My Father is working until now, and I myself am working. 5:17

For the Father loves the Son, and shows him all things that he himself is doing, and the Father will show him greater works than these. 5:20.

...the works which the Father has given me to finish, the very works that I do, testify about me, that the Father has sent me. 5:36 (see 17:4).

the works that I do in the name of my Father, these testify of me. 10:25 (see 5:43).

I showed you many good works from the Father. 10:32.

If I do not do the works of my Father, do not believe me; but if I do them, though you do not believe me, believe the works, so that you may know and understand that the Father is in me, and I in the Father. 10:37-38 (see 17:20-23).

Do you not believe that I am in the Father and the Father in me? The words that I say to you I do not speak on from myself, but the Father abiding in me does the works. Believe me that I am in the Father and the Father in me or else believe me because of the works themselves...Truly, truly, I say to you, he who believes in me will also do the works that I do and greater works than these will he do because I go to the Father." 14:10-11; see 17:20-23).

In fact, we find the very same thing at John 5:36 which is the verse directly preceding the passage where Jesus tells the Jews they have never seen God the Father.

But He answered them, "My Father until now works, and I work... Truly, truly, I say to you, the Son can do nothing from himself, but only what he sees the Father doing. For whatever He does the Son likewise does. For the Father loves the Son, and shows him all things that He Himself is doing and the Father will show him greater works than these, so that you will marvel... But I have the greater testimony than John. For the works which the Father gave me, that I should finish them, the works themselves that I do testify concerning me that the Father has sent me. (5:17-36; cf. 4:34).

And Jesus tells the Jews this very same thing again and again but they do not listen. Indeed, he tells us that the way he is one with the Father is in what he does right here in this very passage.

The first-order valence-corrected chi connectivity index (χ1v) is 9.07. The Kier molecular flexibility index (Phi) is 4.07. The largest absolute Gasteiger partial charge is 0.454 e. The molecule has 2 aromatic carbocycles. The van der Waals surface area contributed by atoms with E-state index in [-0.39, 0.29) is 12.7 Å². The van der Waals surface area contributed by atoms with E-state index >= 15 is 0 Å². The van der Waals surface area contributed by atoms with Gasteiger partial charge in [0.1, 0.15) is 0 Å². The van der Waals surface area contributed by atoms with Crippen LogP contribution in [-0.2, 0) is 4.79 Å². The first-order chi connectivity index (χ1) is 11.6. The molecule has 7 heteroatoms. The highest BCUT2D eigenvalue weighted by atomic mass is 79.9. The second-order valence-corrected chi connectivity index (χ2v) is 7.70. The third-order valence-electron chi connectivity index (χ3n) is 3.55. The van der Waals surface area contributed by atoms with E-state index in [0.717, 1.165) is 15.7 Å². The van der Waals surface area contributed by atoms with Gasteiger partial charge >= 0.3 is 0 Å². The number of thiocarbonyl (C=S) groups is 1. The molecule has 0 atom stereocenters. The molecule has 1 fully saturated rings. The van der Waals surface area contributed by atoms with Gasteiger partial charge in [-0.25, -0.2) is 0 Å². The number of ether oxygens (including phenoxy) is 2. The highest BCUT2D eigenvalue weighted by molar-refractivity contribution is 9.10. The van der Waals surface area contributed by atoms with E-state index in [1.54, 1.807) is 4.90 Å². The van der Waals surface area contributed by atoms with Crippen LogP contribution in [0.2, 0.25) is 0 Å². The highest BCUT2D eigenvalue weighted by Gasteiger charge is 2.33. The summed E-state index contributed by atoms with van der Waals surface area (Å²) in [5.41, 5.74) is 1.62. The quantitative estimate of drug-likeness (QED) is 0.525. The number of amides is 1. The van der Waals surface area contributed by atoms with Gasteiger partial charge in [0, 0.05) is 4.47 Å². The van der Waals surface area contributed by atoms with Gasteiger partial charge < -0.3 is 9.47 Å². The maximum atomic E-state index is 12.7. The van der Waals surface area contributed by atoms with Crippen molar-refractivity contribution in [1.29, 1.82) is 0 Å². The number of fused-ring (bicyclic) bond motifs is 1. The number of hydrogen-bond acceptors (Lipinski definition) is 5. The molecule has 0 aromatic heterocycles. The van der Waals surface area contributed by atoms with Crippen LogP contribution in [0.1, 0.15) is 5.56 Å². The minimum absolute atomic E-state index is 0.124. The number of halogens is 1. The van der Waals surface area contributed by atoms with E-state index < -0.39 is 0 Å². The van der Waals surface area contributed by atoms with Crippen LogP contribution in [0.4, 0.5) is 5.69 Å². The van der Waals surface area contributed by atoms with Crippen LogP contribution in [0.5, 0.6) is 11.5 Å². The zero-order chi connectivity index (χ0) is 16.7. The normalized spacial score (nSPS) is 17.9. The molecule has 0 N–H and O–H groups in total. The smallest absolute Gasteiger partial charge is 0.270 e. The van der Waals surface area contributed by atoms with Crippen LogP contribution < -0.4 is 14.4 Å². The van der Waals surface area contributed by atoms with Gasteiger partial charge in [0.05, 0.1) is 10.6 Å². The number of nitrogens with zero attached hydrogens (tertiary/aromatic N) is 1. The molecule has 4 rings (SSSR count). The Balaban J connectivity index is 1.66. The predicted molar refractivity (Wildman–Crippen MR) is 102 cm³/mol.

If You are the Christ, tell us plainly." Jesus answered them, "I told you, and you do not believe. the works that I do in the name of my Father, these testify of me... I and the Father are one. The Jews picked up stones again to stone him. Jesus answered them, "I showed you many good works from the Father..... If I do not do the works of my Father, then do not believe me, but I do them, though you do not believe me, believe the works, so that you may know and understand that the Father is in me, and I in the Father." (John 10:25-38; see John 15:21-25; 17:20-23).

Plainly, Jesus tells us in this passage that he is one with the Father in terms of the works that he does from his Father who sent him. Jesus was one with his Father in purpose and will.


Conclusion

How was Jesus one with the Father? If we are honest with ourselves, we can see that he was one with the Father the same way we are one with God, in the unity of the Holy Spirit in terms of purpose and will. This is precisely the manner in which he was praying in Gethsemane for all believers to be one with him and the Father, they in us, and us in them. Clearly, the oneness of Jesus and the Father in these passages refers to oneness of function in the unity of the Holy Spirit of God. He was one with the Father in purpose and will and for this reason he prays for his disciples to be one with him and the Father, just as we are one.


The Father who abides in me does the works. (John 14:10).



Last Revision/Update: March 11, 2016